As the 20th century dawned, Manifest Destiny was encroaching on one of America’s marvels, the Grand Canyon. Miners and livestock herders had invaded it, and unscrupulous promoters were cashing in on tourists who wanted to see one of the wonders of the world.
This pillage alarmed President Theodore Roosevelt. “The ages have been at work on it,” he had warned in 1903, “and man can only mar it.”
In 1906, he signed the Antiquities Act, giving presidents unilateral authority to protect “historic landmarks, historic and prehistoric structures, and other objects of historic or scientific interest” on public lands by setting them aside as national monuments. In early 1908, frustrated by Congress’s failure to protect the canyon as a national park, Roosevelt used the act to protect more than 800,000 acres as the Grand Canyon National Monument.
In the years since, 16 of the following 20 presidents (seven Republicans and nine Democrats) used the Antiquities Act to establish 141 national monuments that have preserved hundreds of millions of acres of wild and historic places on and offshore. Two of these, Grand Staircase-Escalante, established by President Bill Clinton, and Bears Ears, set aside by President Barack Obama, protect magnificent Utah landscapes sacred to Native Americans stretching across more than three million acres of public lands.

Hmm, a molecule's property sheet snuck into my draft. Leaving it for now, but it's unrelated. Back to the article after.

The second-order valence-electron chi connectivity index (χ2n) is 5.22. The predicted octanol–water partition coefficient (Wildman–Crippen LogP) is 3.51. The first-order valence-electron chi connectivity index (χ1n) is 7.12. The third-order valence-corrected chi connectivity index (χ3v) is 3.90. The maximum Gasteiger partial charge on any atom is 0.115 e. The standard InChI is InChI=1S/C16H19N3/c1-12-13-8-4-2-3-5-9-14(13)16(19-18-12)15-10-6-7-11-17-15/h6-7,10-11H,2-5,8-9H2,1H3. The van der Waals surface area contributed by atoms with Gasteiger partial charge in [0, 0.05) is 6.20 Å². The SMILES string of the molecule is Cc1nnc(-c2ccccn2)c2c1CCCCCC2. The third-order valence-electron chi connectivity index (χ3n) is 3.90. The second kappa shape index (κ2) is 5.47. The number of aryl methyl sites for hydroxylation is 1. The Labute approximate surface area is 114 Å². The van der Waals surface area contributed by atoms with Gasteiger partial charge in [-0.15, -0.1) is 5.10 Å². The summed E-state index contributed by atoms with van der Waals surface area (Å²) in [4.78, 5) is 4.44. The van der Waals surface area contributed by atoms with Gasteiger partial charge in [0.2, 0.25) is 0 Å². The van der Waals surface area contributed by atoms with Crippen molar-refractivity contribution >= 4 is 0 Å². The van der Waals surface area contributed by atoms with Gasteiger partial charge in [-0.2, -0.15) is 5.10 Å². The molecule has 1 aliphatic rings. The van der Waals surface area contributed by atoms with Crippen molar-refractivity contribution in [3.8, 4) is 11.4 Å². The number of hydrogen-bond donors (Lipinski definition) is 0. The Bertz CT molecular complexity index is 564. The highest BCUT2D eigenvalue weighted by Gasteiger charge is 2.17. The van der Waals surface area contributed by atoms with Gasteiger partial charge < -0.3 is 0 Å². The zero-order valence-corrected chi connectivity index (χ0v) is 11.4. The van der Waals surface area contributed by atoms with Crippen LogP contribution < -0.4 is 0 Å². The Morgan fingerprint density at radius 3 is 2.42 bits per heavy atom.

Now these two have become legal battlegrounds. The state of Utah is fighting in federal court to gut the very law that first protected its landscapes that have since become among the nation’s most popular national parks, visited about 10 million times in 2022. The courts should toss out the state’s lawsuit.
In 2017, President Donald Trump reduced Grand Staircase-Escalante and Bears Ears in size by more than half. Four years later, President Biden restored them. Last August, the state of Utah filed a lawsuit in Federal District Court in Utah challenging Mr. Biden’s action. Utah’s complaint explicitly seeks to have the federal courts all but eviscerate the power Congress gave the president in the Antiquities Act.